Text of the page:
simple XML for C++ application data-file I/O
sdr at camsoft.com
Mon Dec 6 02:31:48 GMT 1999
I was easily able to use XML for exactly this sort of thing. For
reading, I used James Clark's expat parser with Andy Dent's expatpp
wrapper for C++, and it dropped in quite easily. You can get them both
Writing XML is almost too easy to bother getting help for. You do have
to take some care if you're going to be dealing with text beyond
US-ASCII. Fortunately, my OS's - MacOS and Windows - both have fairly
decent Unicode support now.
My application already has an object tree, so I just wrote the following
in the base class, and implemented the obvious virtual functions in the
subclasses that can exist in the tree:
void CDXObject::XMLWrite(std::ostream &sink) const
// First write the opening tag and the attributes.
sink << "<" << XMLObjectName() << std::endl;
// The id is the only totally generic tag
if (m_objectID != 0)
sink << " " << kCDXML_id << "=\"" << m_objectID << "\"" << std::endl;
// This is overridden by subclasses to write any object-specific attributes
// If there's any
if (!XMLNeedToWriteContent() && m_contents.empty())
sink << "/>";
sink << ">";
for (CDXObjectContentMap::const_iterator i = m_contents.begin();
i != m_contents.end(); ++i)
GetObject(i)->XMLWrite(sink); // write each of the contained objects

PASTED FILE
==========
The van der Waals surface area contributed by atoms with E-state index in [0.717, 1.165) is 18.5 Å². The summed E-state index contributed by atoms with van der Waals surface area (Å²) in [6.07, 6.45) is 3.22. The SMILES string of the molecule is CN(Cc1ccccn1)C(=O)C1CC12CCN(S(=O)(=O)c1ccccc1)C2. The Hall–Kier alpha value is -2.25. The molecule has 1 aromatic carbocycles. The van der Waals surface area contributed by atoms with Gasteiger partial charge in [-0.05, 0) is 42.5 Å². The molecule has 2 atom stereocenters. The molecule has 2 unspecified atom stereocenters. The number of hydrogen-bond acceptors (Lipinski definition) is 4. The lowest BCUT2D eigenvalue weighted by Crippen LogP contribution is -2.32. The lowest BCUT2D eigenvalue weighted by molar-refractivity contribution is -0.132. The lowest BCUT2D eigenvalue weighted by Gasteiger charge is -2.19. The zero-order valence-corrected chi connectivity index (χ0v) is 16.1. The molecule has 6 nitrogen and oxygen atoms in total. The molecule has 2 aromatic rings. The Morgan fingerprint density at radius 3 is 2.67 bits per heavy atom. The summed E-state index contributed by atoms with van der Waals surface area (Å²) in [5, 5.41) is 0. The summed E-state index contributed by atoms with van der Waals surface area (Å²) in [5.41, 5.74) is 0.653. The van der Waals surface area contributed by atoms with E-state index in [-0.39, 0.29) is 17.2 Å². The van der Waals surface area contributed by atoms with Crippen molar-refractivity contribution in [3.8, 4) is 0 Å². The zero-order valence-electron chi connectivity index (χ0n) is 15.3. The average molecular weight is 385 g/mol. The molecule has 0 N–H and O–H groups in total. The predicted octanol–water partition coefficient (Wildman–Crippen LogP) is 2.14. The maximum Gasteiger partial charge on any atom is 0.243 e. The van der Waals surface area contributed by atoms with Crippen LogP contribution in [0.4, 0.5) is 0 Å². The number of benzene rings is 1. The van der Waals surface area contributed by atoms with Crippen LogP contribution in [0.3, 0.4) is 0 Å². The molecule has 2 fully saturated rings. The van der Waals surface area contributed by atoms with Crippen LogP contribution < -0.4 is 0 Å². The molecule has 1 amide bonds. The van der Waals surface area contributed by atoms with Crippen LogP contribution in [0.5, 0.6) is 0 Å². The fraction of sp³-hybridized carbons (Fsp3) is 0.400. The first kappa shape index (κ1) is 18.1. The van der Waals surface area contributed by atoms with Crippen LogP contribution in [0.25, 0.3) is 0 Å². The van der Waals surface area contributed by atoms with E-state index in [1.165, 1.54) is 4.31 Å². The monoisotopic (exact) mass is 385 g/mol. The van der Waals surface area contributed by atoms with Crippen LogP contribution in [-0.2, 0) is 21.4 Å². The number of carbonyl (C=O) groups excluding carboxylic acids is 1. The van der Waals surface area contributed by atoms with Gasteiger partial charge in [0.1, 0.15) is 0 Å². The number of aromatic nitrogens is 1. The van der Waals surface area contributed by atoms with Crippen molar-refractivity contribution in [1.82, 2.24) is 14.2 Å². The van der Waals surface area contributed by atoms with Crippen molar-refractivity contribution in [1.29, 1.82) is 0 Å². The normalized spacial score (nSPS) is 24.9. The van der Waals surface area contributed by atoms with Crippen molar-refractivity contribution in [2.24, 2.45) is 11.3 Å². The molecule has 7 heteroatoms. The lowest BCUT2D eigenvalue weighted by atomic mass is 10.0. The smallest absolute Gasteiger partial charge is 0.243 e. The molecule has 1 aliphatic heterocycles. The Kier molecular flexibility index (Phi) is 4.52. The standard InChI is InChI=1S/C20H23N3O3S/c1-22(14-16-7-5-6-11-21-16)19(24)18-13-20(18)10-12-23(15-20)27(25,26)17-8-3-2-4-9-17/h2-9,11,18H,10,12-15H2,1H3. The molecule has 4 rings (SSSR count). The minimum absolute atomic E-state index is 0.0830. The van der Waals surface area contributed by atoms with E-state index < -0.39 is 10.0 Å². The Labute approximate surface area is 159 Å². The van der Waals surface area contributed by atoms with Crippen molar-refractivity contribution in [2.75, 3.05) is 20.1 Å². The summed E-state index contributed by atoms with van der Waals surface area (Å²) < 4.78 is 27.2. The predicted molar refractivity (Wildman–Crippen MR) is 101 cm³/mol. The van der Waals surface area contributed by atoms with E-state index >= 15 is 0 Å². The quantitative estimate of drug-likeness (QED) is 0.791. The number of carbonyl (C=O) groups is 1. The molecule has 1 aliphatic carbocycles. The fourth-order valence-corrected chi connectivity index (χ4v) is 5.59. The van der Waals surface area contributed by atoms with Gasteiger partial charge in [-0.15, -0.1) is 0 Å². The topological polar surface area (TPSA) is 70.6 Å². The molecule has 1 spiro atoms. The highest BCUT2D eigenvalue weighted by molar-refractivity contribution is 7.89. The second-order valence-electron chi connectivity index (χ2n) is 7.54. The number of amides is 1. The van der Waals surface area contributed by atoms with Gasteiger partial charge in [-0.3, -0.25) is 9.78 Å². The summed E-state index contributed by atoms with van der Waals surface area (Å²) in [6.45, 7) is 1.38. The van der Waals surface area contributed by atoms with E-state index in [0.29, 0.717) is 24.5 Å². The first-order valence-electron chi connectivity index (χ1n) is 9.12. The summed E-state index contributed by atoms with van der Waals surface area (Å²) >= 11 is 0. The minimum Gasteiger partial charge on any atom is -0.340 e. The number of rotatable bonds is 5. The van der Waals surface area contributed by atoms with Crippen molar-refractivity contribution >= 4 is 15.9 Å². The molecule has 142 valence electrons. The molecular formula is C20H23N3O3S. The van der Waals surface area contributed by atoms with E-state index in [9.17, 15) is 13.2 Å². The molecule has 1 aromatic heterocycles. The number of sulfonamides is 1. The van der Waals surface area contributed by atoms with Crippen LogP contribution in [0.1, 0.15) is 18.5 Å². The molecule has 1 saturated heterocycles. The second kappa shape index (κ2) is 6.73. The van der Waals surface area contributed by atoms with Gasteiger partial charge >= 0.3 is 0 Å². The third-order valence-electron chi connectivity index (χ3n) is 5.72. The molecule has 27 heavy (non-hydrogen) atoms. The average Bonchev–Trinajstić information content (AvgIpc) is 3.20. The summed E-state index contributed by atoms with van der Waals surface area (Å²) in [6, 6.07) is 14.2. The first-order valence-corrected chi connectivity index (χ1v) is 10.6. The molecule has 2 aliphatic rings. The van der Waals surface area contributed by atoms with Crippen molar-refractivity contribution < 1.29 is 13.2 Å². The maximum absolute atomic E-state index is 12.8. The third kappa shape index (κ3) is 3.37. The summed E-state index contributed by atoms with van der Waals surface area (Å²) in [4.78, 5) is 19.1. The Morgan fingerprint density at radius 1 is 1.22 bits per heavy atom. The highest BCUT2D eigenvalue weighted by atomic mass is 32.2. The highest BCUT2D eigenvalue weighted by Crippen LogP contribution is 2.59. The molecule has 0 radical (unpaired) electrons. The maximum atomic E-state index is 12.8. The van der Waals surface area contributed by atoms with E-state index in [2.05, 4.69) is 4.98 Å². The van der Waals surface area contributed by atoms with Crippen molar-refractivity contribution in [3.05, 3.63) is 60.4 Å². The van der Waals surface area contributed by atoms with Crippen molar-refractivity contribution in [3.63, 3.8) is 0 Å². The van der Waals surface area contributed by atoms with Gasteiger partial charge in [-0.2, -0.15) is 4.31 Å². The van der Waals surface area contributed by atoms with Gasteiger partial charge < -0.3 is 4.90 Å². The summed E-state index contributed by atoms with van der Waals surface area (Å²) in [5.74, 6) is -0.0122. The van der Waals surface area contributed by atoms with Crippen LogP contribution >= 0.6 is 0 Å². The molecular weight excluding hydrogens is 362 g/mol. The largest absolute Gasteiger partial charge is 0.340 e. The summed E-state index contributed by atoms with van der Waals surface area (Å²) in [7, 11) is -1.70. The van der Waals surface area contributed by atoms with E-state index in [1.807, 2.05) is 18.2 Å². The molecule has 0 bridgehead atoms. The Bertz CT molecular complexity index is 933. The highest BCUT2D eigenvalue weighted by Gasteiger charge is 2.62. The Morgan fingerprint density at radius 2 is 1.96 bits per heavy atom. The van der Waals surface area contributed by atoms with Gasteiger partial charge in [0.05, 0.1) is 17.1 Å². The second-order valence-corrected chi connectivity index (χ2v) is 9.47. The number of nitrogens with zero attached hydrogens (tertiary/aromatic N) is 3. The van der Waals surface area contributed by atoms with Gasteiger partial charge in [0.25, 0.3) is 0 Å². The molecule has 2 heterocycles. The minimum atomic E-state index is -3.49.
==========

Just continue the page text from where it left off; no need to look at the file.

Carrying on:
sink << "</" << XMLObjectName() << ">";
Paul Miller wrote:
> > :: I've seen a lot of discussion about DOM, SAX, RDF, etc. but none of the
> > :: solutions I've seen are very simple or straightforward for generic
> > :: application data I/O (ie. non web, e-commerce, Java-type stuff). In
> > :: other words, I'm about to roll my own, and would like to gauge interest
> > :: in a small callback-based API for simple XML I/O.
> > Not sure what you mean. Are you talking about IPC, RPC?
> > Have you looked at XML-RPC and SOAP?
> I should have been more clear. I just want to use XML for simple
> non-web-bound application data files (document files). I need a
> non-validating parser that I can use to efficiently parse my application
> data, without all the complexity (and overhead) of something like DOM,
> but not as general-purpose as expat.
> > <Heh. Nine acronyms embedded in one brief msg.>
> Yeah, XML has definitely helped spawn plenty of new TLAs.
> Paul Miller - stele at fxtech.com
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